Besides these few written references, the Shikarpur colony bomb case exists as an important episode in the minds of RSS activists from Sindh who are now in their late seventies and eighties. Fortuitously, I have met at least two members of the group of 21 who were involved in the Shikarpur colony bomb case.
The two men are Jhamatmal Wadhwani who lives in Mumbai and Harish Vazirani who lives in Ahmedabad. Jhamatmal Wadhwani was one of the key figures in the plot to make bombs for use against the Pakistan government. He remained in Pakistan until 1948 to help people under surveillance after the Shikarpur colony bomb case escape. He corroborated the incident, but refused to reveal specifics like names. Wadhwani was the secretary of the RSS in Hyderabad. He has continued to be involved in the post-independence avatars and affiliations of the RSS by being an active member of the Jan Sangh and the BJP. L K Advani, K R Malkani and Jhamatmal Wadhwani are three of the most experienced members of the RSS from Sindh. Harish Vazirani, on the other hand, did not sustain his links with the RSS after coming to India. He is, however, proud of a past that brought him close to the organization and volunteered information about the Shikarpur colony bomb case as a context for his unplanned departure from Sindh. He was the first person to lead me into what turned out to be a significant, although unsuccessfully conducted operation. The single incident of the Shikarpur colony is of interest to us indirectly. It stands as a concrete example of the RSS network in Sindh, a phenomenon ignored in studies of Hindu fundamentalism in India. Despite the conspicuous example of L K Advani, “a gentle face with a beatific smile” [Basu et al 1993: vii], who symbolizes Hindu fundamentalism in India since the early 1990s, the making of the RSS in Sindh and its consequences have largely been ignored as subjects of historical inquiry.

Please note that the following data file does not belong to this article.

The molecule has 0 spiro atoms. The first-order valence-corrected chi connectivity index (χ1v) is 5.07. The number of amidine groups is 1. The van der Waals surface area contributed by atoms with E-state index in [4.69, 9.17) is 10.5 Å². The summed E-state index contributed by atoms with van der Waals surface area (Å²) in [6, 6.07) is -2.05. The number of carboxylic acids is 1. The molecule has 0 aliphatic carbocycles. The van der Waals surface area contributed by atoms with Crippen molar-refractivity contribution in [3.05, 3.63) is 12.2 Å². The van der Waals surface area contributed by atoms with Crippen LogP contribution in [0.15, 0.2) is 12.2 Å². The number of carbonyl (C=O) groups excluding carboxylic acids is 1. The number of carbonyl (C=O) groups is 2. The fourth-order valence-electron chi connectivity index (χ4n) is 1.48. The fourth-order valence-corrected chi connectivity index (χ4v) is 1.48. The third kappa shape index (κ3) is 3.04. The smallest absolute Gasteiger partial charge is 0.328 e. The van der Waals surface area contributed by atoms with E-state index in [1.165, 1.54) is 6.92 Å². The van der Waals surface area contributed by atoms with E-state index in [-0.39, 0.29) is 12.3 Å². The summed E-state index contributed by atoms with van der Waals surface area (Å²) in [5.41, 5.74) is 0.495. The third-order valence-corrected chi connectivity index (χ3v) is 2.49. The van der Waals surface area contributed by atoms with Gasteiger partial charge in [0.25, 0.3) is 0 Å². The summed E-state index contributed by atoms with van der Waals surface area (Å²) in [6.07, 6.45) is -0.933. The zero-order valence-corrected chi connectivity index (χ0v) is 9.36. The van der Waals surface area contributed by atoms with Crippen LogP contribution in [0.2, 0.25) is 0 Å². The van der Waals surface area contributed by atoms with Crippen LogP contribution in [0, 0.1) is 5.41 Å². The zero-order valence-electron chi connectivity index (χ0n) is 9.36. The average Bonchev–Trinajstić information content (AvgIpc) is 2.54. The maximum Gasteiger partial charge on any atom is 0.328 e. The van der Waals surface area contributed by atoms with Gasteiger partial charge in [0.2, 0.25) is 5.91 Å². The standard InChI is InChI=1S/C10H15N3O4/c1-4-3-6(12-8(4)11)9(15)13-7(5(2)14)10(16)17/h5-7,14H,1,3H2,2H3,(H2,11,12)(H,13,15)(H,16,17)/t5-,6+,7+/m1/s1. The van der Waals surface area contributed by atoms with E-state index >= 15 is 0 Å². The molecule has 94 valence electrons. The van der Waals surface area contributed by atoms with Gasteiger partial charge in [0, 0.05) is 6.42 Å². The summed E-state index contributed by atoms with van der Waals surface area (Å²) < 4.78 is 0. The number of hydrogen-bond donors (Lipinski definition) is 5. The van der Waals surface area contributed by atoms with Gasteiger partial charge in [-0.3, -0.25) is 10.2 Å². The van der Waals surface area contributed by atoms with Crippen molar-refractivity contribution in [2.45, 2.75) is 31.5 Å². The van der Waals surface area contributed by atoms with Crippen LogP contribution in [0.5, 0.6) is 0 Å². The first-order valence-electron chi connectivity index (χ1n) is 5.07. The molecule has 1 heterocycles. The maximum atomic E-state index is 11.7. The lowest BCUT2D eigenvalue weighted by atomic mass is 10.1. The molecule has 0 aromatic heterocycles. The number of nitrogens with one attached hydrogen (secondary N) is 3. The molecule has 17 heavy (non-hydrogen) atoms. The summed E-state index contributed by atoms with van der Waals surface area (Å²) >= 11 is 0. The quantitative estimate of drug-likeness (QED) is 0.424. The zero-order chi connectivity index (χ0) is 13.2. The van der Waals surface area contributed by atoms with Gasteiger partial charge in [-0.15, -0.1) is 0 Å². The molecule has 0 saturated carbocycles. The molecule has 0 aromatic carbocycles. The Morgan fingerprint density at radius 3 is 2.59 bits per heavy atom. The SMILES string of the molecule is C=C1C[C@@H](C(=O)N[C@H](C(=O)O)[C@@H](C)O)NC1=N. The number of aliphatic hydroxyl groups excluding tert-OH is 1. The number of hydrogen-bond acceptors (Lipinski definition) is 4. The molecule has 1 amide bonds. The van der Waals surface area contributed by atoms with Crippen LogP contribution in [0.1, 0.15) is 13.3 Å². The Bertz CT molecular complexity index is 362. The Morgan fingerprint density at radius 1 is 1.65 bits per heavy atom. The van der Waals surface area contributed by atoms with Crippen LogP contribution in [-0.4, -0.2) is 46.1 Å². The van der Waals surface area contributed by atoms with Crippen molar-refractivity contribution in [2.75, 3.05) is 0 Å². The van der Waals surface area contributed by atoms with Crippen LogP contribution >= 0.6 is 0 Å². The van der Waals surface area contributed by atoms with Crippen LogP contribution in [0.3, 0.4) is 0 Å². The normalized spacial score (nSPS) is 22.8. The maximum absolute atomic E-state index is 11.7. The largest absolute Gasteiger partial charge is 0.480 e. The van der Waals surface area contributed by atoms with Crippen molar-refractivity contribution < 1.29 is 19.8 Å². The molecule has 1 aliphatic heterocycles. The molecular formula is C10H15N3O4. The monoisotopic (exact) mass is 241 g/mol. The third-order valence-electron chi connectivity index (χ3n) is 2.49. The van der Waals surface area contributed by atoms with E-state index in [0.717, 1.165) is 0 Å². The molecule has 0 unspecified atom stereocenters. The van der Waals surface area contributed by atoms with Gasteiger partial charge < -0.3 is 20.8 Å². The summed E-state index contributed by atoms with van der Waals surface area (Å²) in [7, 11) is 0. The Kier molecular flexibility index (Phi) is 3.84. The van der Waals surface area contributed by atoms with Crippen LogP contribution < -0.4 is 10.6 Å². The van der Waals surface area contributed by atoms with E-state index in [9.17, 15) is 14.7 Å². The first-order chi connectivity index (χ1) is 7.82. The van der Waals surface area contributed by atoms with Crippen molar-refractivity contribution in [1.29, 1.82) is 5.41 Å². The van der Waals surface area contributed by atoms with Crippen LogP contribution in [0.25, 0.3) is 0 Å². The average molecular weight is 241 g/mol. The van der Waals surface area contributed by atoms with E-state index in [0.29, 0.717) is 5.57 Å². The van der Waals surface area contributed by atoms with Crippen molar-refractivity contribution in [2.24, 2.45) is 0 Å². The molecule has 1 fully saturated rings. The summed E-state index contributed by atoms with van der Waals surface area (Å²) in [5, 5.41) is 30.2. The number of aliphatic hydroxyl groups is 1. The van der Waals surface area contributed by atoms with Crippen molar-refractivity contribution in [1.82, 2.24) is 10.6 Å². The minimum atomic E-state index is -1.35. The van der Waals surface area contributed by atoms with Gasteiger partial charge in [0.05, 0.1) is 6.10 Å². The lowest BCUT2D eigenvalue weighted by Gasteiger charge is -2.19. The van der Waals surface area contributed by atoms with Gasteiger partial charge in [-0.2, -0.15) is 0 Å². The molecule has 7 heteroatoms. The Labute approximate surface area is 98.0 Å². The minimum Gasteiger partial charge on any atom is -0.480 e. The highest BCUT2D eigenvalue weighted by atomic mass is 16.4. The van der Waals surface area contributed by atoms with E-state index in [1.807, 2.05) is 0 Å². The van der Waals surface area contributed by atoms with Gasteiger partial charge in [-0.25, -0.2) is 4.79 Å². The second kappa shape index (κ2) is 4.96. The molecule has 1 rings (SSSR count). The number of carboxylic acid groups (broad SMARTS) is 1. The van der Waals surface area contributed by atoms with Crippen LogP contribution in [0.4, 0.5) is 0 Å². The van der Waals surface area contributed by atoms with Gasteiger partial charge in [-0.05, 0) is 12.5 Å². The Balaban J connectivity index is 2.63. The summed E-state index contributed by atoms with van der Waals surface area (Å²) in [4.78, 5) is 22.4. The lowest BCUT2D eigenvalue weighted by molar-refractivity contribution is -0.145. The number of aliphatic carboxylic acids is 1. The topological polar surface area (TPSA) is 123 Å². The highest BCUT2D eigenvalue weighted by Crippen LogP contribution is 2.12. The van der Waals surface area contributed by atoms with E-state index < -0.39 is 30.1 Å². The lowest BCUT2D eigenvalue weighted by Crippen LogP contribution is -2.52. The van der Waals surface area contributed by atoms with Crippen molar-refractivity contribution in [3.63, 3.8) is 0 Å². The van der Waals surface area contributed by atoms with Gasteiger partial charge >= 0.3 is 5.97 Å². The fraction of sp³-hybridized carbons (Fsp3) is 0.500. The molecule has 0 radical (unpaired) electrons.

The creation of the RSS story in this essay has been out of a cloudy and murky past that came to me almost accidentally. As part of the process of understanding the Partition experiences of the migrant generation, I conducted oral interviews and found that references to the RSS occupied considerable space in my record of interviews. This is probably among the first accounts of the role the RSS played in Sindh and its implications on the Sindhi psyche after Partition. Among the first migrant generation that came to India during 1947, some young men brought with them legacies of the RSS and passed them onto the next generation. A tangible case of one such transmission in Gujarat has been that of Maya Kodnani (BJP MLA, Naroda constituency) who admitted in a personal interview that her father belonged to the RSS and she was deeply influenced by that legacy.